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Ronan O'Gara Offers World Cup Warning To Ireland

Ronan O'Gara Offers World Cup Warning To Ireland
By Conor O'Leary

A Rugby World Cup semi-final.

It's not something that Ireland is associated with. The golden generation has come and gone, and yet Gordon Hamilton's try in 1991 against Australia remains the closest Ireland has come to a historic semi-final.

Ronan O'Gara was involved in some form or other for all of Ireland's World Cups in the professional era until this one. He may only have been a waiting list option in '99, but it's fair to say that the Cork man has learned a lot about what Ireland can do to prevent the failures of the past. Speaking to Gavin Cummiskey of the Irish Times, O'Gara gives a lot of food for thought looking ahead to this tournament.

O'Gara grew up with the national team as the expectations rose. From the days in '99 where Lens haunted the team for the next four years - and negatively impacted on Ireland's mindset in 2003. It's instuctive though, to look at the past to figure out what needs to be done.

Ireland's gameplan in 2003 was just to win. Avoid the disaster of Lens, and anything else is a bonus. Unfortunately though, once the famous victory over Argentina secured a quarter-final berth - Ireland switched off. Bonus territory isn't one that we thrive in:

Because of where standards were at the time in the national camp everyone was focused on the Argentina game. We kind of relaxed a bit.

Perhaps that explains the mindset going into 2007. Those huge expectations placed on the squad. Ireland were very undercooked going into the tournament - especially with the lunacy of playing against a French club side renowned for the physicality. For O'Gara though, the warning sides were there before that infamous battle of Bayonne:

We struggled to beat Italy at Ravenhill in a warm-up game. Looking back, that was obviously the start of it.

I’ve thought long and hard about this and am still struggling for answers. Because the intent was there and we had such a good squad, such good morale, we were very ambitious, we thought we could do something. Then we started playing poorly so to try and fix that we started training ourselves into the ground.

It's only a little concerning when looking at Ireland's struggles at the moment. There are more than a few similarities. Granted, Ireland's physical conditioning was a bigger aspect in 2007 than it is now.

There were other factors to that disastrous campaign. Based in an industrial estate in Bordeaux, boredom will set in.

It was a low point and there were no distractions. We were in an industrial estate. It was tough going with poor food, poor mood, not among the players, but because we were playing so poor it was ‘F**k, what is happening?

Playing so badly also compounded other problems, such as the accusations of O'Gara's gambling debt and the status of Eddie's untouchables that meant that some players in the squad didn't play a minute of rugby.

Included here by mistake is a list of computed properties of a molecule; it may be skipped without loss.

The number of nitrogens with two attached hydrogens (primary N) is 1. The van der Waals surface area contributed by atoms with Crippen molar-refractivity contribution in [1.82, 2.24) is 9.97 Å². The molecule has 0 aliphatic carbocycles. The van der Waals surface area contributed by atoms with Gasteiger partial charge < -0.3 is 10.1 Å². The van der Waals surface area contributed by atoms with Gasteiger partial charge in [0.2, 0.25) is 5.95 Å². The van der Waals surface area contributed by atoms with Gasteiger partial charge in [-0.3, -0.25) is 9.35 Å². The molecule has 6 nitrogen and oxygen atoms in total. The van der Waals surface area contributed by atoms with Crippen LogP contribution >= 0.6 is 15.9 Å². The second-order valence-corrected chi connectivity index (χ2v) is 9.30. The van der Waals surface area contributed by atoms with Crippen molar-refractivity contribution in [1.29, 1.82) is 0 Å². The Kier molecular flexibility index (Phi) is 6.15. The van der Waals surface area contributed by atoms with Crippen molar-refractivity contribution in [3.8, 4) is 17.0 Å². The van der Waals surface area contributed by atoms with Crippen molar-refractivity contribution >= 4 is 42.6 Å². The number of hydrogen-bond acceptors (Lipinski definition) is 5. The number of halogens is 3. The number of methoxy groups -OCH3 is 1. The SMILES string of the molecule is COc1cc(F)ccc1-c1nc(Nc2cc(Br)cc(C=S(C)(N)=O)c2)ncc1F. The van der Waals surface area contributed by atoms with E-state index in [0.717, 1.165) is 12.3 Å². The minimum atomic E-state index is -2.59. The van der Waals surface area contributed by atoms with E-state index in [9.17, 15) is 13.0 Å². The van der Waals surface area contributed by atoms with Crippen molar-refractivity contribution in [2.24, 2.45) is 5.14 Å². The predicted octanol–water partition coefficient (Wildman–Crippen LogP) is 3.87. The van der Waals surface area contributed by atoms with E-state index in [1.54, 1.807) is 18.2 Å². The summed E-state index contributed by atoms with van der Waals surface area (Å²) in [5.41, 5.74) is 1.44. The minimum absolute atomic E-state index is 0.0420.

It also didn't help that because there was such a gap in the first and second choice, that the overly-macho mindset regarding head injuries wasn't treated with the respect it deserved. In fact, O'Gara says he's never been as badly concussed as he was in the crucial French game:


No. It was my first time with a bad concussion. I got busted by (Serge) Betsen. An awful bang on the head. I played that game fully concussed. I didn’t play well. I shouldn’t have continued on but I was never going to, you don’t walk off a pitch, you have to be carried off. That was always my mentality.

Yep. It was like playing in a match box. My vision was all distorted so I knew from then on what it was like to be fully concussed as opposed to being sparked.

It was notable in 2011, that the same bravado that charged Ireland's lead in to the tournament in 2007 wasn't repeated. There weren't any deadly proclamations of success. That said, four warm up losses will do that to a side.


It brought a fear, says O'Gara, into the Ireland team and sparked the victory of Australia. The hunger and and physicality shown by the Irish pack won them that test in Eden Park. But the fallout of that game, and the conclusion that it was now a successful World Cup didn't help:

I don’t think our hunger was what it was for Australia when we were like men possessed. When you are a small percentage off you get nailed. And that’s what happened to us. I think a few people in our squad talked it up. They thought that maybe we were performing without having done anything yet.

I think a lot of us believed the press that we were already in the semi-final.

It's not identical, but there are shades of 2003 coming from it.

World Cups come around every four years, but it appears that Irish mindset oscillates every eight years between over-confident and bonus territory.

At least this time we seem confident of reaching the semi-finals, where anything happens after that is a bonus. Oh...

[Irish Times]

See Also: Ronan O'Gara Is Now Offering A Different Spin On Miami Dolphins Story
See Also: Ronan O'Gara And Shane Horgan Outlined The Reasons To Be Positive Going Into The World Cup

Picture credit: Brendan Moran / SPORTSFILE

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